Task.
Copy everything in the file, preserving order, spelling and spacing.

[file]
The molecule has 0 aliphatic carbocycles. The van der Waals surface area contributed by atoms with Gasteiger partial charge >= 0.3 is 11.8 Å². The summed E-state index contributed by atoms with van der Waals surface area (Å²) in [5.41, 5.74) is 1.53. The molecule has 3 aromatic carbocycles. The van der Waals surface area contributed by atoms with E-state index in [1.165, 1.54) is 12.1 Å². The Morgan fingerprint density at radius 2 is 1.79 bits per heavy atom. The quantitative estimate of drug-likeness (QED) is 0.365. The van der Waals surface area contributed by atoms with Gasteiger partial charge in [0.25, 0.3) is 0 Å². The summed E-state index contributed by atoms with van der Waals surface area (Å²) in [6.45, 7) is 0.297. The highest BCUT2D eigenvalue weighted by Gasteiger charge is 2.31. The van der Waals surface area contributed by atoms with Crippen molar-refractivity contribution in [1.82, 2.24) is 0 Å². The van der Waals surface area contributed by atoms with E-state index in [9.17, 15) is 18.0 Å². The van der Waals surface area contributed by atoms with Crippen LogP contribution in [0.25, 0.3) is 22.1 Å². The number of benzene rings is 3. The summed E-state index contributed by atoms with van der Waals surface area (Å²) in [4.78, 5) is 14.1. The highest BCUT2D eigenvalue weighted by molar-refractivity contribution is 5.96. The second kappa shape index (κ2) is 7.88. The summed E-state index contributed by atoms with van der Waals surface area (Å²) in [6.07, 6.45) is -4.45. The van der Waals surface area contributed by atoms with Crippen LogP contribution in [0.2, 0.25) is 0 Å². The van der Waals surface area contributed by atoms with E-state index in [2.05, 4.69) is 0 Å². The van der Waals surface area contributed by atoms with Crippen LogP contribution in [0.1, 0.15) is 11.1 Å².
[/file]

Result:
The molecule has 0 aliphatic carbocycles. The van der Waals surface area contributed by atoms with Gasteiger partial charge >= 0.3 is 11.8 Å². The summed E-state index contributed by atoms with van der Waals surface area (Å²) in [5.41, 5.74) is 1.53. The molecule has 3 aromatic carbocycles. The van der Waals surface area contributed by atoms with E-state index in [1.165, 1.54) is 12.1 Å². The Morgan fingerprint density at radius 2 is 1.79 bits per heavy atom. The quantitative estimate of drug-likeness (QED) is 0.365. The van der Waals surface area contributed by atoms with Gasteiger partial charge in [0.25, 0.3) is 0 Å². The summed E-state index contributed by atoms with van der Waals surface area (Å²) in [6.45, 7) is 0.297. The highest BCUT2D eigenvalue weighted by Gasteiger charge is 2.31. The van der Waals surface area contributed by atoms with Crippen molar-refractivity contribution in [1.82, 2.24) is 0 Å². The van der Waals surface area contributed by atoms with E-state index in [9.17, 15) is 18.0 Å². The van der Waals surface area contributed by atoms with Crippen LogP contribution in [0.25, 0.3) is 22.1 Å². The number of benzene rings is 3. The summed E-state index contributed by atoms with van der Waals surface area (Å²) in [4.78, 5) is 14.1. The highest BCUT2D eigenvalue weighted by molar-refractivity contribution is 5.96. The second kappa shape index (κ2) is 7.88. The summed E-state index contributed by atoms with van der Waals surface area (Å²) in [6.07, 6.45) is -4.45. The van der Waals surface area contributed by atoms with Crippen LogP contribution in [0.2, 0.25) is 0 Å². The van der Waals surface area contributed by atoms with E-state index in [2.05, 4.69) is 0 Å². The van der Waals surface area contributed by atoms with Crippen LogP contribution in [0.1, 0.15) is 11.1 Å².